The Northern Ireland Health Minister announced in October that £3.3 million will be invested to create a Northern Ireland Genomics Medicine Centre to provide an earlier and more accurate diagnosis for people with rare diseases, and was one of the first actions of the Northern Ireland Rare Disease implementation plan that was launched on the same day. The creation of this centre is a partnership with Genomics England, which aims to sequence the genomes of 100,000 patients with rare diseases. In England many people with ataxia have already had the opportunity to take part in the project, so now there is also an opportunity for people living in Northern Ireland. If you have ataxia of unkown cause you may wish to find out more and possibly take part once the centre has been opened (currently the date is unknown).
Ever wondered how a drug moves past clinical trials and into the hands of patients? This new interactive infographic from the European Commission details the different stages of drug development from clinical trials onwards.
Ataxia UK collaborative drug discovery programme with Pfizer used as an example of charity and pharmaceutical company partnership at Labour party conference
The Association of Medical Research Charities (AMRC) and Life Sciences UK invited Ataxia UK’s Research Project Manager, Dr Julie Greenfield, to present a case study on our recent collaboration with Pfizer. The talk was conducted at a breakfast roundtable discussion at the Labour party conference in Brighton on the 27th of September entitled ‘From innovation to adoption: why working in partnership delivers better outcomes for patients.’ This was an opportunity to highlight the important role charities, such as Ataxia UK, have in research and translating this into treatments for patients. The opportunity was also taken to make Shadow Ministers aware of some of the issues that are relevant to the ataxias, such as supporting specialist clinics for rare conditions in the NHS and facilitating research on rare diseases.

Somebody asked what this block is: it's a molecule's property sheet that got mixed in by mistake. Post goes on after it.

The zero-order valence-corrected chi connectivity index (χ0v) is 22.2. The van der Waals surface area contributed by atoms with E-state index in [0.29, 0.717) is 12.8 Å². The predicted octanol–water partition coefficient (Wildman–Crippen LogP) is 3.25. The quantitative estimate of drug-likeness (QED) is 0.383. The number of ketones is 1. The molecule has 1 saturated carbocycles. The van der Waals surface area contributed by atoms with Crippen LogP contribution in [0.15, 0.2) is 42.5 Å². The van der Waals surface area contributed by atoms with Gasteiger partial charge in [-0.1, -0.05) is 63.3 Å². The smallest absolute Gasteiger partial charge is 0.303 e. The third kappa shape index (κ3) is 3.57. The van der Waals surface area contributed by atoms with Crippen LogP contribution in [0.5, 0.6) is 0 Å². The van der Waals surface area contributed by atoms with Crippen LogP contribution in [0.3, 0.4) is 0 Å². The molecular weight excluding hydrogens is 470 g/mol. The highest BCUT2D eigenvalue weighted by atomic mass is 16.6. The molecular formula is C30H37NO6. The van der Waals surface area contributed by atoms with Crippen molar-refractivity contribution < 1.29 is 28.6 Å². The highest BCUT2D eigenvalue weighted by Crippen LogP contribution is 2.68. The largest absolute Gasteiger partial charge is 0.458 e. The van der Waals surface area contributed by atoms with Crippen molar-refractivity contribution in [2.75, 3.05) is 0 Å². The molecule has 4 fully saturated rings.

Dr Julie Greenfield talking at the Labour party conference.
Ataxia UK jointly funds a new SCA14 study
Jointly funded with the German charity DHAG, the study aims to find a way of accurately measuring the antioxidant glutathione, which is thought to be linked to SCA14.